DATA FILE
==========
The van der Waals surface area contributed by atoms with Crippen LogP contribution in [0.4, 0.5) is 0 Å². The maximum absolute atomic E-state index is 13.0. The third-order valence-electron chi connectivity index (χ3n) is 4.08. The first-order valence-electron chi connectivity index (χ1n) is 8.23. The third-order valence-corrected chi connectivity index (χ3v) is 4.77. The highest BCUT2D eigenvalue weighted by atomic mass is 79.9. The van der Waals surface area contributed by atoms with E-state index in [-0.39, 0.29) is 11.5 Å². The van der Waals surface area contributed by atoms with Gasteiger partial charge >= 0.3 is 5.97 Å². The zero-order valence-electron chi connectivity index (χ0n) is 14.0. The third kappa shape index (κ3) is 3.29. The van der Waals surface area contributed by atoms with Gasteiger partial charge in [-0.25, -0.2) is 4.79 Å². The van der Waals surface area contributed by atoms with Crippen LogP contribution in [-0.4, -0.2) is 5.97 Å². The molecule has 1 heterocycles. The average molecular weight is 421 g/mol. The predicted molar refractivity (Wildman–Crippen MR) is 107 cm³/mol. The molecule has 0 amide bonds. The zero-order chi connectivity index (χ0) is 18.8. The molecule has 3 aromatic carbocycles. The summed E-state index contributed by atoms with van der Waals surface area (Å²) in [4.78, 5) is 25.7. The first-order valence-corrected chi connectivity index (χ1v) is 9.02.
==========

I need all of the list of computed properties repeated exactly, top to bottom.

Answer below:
The van der Waals surface area contributed by atoms with Crippen LogP contribution in [0.4, 0.5) is 0 Å². The maximum absolute atomic E-state index is 13.0. The third-order valence-electron chi connectivity index (χ3n) is 4.08. The first-order valence-electron chi connectivity index (χ1n) is 8.23. The third-order valence-corrected chi connectivity index (χ3v) is 4.77. The highest BCUT2D eigenvalue weighted by atomic mass is 79.9. The van der Waals surface area contributed by atoms with E-state index in [-0.39, 0.29) is 11.5 Å². The van der Waals surface area contributed by atoms with Gasteiger partial charge >= 0.3 is 5.97 Å². The zero-order valence-electron chi connectivity index (χ0n) is 14.0. The third kappa shape index (κ3) is 3.29. The van der Waals surface area contributed by atoms with Gasteiger partial charge in [-0.25, -0.2) is 4.79 Å². The van der Waals surface area contributed by atoms with Crippen LogP contribution in [-0.4, -0.2) is 5.97 Å². The molecule has 1 heterocycles. The average molecular weight is 421 g/mol. The predicted molar refractivity (Wildman–Crippen MR) is 107 cm³/mol. The molecule has 0 amide bonds. The zero-order chi connectivity index (χ0) is 18.8. The molecule has 3 aromatic carbocycles. The summed E-state index contributed by atoms with van der Waals surface area (Å²) in [4.78, 5) is 25.7. The first-order valence-corrected chi connectivity index (χ1v) is 9.02.